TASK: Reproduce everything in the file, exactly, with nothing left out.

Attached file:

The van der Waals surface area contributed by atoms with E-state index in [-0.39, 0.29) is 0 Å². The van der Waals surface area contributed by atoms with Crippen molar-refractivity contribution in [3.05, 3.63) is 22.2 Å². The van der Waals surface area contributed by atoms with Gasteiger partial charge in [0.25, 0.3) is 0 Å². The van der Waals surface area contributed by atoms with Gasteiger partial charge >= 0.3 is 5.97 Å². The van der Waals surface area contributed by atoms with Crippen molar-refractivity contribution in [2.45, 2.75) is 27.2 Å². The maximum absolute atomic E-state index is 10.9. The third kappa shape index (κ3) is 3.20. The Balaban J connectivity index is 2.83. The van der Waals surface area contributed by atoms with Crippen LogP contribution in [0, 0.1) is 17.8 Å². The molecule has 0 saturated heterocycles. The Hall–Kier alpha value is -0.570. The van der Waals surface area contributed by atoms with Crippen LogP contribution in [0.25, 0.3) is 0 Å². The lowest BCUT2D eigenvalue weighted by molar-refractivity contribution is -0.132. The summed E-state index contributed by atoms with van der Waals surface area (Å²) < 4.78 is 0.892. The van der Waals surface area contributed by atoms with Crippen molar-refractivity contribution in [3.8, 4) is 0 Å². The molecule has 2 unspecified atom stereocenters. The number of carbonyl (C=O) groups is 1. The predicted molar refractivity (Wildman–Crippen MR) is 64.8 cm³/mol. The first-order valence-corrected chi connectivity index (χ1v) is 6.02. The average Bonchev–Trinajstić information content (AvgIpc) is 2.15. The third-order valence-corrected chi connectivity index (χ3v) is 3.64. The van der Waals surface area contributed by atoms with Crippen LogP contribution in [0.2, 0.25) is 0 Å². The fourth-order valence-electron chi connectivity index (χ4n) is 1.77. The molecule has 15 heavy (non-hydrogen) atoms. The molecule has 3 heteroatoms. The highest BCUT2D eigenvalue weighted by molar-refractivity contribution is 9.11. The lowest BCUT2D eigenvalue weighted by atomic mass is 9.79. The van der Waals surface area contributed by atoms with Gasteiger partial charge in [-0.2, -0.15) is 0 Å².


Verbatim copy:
The van der Waals surface area contributed by atoms with E-state index in [-0.39, 0.29) is 0 Å². The van der Waals surface area contributed by atoms with Crippen molar-refractivity contribution in [3.05, 3.63) is 22.2 Å². The van der Waals surface area contributed by atoms with Gasteiger partial charge in [0.25, 0.3) is 0 Å². The van der Waals surface area contributed by atoms with Gasteiger partial charge >= 0.3 is 5.97 Å². The van der Waals surface area contributed by atoms with Crippen molar-refractivity contribution in [2.45, 2.75) is 27.2 Å². The maximum absolute atomic E-state index is 10.9. The third kappa shape index (κ3) is 3.20. The Balaban J connectivity index is 2.83. The van der Waals surface area contributed by atoms with Crippen LogP contribution in [0, 0.1) is 17.8 Å². The molecule has 0 saturated heterocycles. The Hall–Kier alpha value is -0.570. The van der Waals surface area contributed by atoms with Crippen LogP contribution in [0.25, 0.3) is 0 Å². The lowest BCUT2D eigenvalue weighted by molar-refractivity contribution is -0.132. The summed E-state index contributed by atoms with van der Waals surface area (Å²) < 4.78 is 0.892. The van der Waals surface area contributed by atoms with Crippen molar-refractivity contribution in [3.8, 4) is 0 Å². The molecule has 2 unspecified atom stereocenters. The number of carbonyl (C=O) groups is 1. The predicted molar refractivity (Wildman–Crippen MR) is 64.8 cm³/mol. The first-order valence-corrected chi connectivity index (χ1v) is 6.02. The average Bonchev–Trinajstić information content (AvgIpc) is 2.15. The third-order valence-corrected chi connectivity index (χ3v) is 3.64. The van der Waals surface area contributed by atoms with Crippen LogP contribution in [0.2, 0.25) is 0 Å². The fourth-order valence-electron chi connectivity index (χ4n) is 1.77. The molecule has 15 heavy (non-hydrogen) atoms. The molecule has 3 heteroatoms. The highest BCUT2D eigenvalue weighted by molar-refractivity contribution is 9.11. The lowest BCUT2D eigenvalue weighted by atomic mass is 9.79. The van der Waals surface area contributed by atoms with Gasteiger partial charge in [-0.2, -0.15) is 0 Å².